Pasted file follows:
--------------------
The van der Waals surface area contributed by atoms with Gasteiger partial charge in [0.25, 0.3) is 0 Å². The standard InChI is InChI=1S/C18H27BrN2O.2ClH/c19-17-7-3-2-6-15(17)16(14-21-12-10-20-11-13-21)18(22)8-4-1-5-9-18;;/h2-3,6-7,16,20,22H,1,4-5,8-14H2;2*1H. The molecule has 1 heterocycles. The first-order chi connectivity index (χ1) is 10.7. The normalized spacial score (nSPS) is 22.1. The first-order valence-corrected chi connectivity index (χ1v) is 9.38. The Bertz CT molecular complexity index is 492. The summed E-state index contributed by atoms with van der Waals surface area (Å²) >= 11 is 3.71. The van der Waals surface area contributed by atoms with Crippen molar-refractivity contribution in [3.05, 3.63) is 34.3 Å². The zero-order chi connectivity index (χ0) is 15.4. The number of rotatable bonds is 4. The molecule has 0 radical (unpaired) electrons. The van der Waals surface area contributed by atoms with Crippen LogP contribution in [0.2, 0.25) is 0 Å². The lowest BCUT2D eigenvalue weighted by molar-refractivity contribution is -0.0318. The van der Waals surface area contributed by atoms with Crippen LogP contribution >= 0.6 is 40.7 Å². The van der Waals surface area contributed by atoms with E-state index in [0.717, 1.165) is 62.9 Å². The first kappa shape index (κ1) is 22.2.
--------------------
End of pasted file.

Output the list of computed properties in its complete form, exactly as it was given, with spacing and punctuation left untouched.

The van der Waals surface area contributed by atoms with Gasteiger partial charge in [0.25, 0.3) is 0 Å². The standard InChI is InChI=1S/C18H27BrN2O.2ClH/c19-17-7-3-2-6-15(17)16(14-21-12-10-20-11-13-21)18(22)8-4-1-5-9-18;;/h2-3,6-7,16,20,22H,1,4-5,8-14H2;2*1H. The molecule has 1 heterocycles. The first-order chi connectivity index (χ1) is 10.7. The normalized spacial score (nSPS) is 22.1. The first-order valence-corrected chi connectivity index (χ1v) is 9.38. The Bertz CT molecular complexity index is 492. The summed E-state index contributed by atoms with van der Waals surface area (Å²) >= 11 is 3.71. The van der Waals surface area contributed by atoms with Crippen molar-refractivity contribution in [3.05, 3.63) is 34.3 Å². The zero-order chi connectivity index (χ0) is 15.4. The number of rotatable bonds is 4. The molecule has 0 radical (unpaired) electrons. The van der Waals surface area contributed by atoms with Crippen LogP contribution in [0.2, 0.25) is 0 Å². The lowest BCUT2D eigenvalue weighted by molar-refractivity contribution is -0.0318. The van der Waals surface area contributed by atoms with Crippen LogP contribution >= 0.6 is 40.7 Å². The van der Waals surface area contributed by atoms with E-state index in [0.717, 1.165) is 62.9 Å². The first kappa shape index (κ1) is 22.2.